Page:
Hutch, like his uncle Gerry, had once been an associate of the Kinahans, before joining their hitlist. But his murder in particular, for which Dubliner James Quinn was recently given a 22-year jail sentence by a Spanish court, made Spain a much more dangerous place for Christy Kinahan and his sons, Daniel and Christy Jr.
“They have to take their precautions,” says one source, from the Spanish police’s elite unit investigating organised crime (known as GRECO), who says the feud has made the Kinahans targets. “It’s not always enough simply to have a bodyguard, so they had to find a safer environment.”
This source says the last time he knows of Christy Kinahan Sr being in Spain was in the winter of 2016, when he was seen eating in a restaurant with members of his family.
Christy Jr, meanwhile, is believed to have come in and out of Spain quite regularly until a few months ago. Police sources say he was stopped in Frankfurt airport last year while travelling to Málaga on a false passport. Although German police detained him, he was allowed to travel onward on an emergency document but changed plans and did not fly to Málaga.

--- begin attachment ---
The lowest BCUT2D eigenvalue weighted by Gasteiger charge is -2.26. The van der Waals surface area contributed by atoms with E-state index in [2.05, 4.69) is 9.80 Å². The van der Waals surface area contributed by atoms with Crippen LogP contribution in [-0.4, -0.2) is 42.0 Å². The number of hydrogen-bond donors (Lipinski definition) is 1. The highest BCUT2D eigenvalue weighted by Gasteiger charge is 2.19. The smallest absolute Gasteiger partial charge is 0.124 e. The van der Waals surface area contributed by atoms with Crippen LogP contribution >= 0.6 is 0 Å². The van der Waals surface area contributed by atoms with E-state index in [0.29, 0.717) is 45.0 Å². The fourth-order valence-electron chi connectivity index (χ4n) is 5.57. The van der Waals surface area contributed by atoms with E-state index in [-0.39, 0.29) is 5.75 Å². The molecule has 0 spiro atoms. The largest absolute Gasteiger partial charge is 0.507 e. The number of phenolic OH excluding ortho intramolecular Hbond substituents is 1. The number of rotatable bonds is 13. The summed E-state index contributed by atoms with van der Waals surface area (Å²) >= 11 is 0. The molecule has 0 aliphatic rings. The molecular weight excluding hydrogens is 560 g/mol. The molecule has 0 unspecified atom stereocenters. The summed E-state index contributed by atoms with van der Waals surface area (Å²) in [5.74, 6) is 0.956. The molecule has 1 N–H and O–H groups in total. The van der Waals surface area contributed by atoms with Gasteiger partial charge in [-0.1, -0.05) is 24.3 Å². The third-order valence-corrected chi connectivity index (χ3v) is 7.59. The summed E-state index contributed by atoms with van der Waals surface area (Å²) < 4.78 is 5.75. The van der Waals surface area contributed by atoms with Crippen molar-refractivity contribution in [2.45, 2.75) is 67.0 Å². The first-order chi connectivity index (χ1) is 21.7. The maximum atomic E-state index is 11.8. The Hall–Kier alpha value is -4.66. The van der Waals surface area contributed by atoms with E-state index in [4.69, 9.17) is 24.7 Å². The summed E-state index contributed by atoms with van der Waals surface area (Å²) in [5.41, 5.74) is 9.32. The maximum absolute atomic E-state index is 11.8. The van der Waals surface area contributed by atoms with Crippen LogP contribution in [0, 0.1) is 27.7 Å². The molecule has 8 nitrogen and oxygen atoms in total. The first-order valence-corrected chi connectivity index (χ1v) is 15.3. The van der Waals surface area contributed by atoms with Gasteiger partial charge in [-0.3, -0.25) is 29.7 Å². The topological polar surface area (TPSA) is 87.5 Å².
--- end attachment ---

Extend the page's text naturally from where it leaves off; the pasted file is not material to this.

Daniel Kinahan, meanwhile, is believed to be avoiding Spain altogether – possibly because of fears the Spanish police would pounce with evidence to bring charges against him.
The police pressure triggered by the violence in Spain has been as problematic for the Kinahans as the hazards of the feud itself.
“It was the worst business move ever to kill Gary Hutch,” says one police source who has been involved in investigating the clan.
“Once you start killing in public spaces, governments are going to get involved.”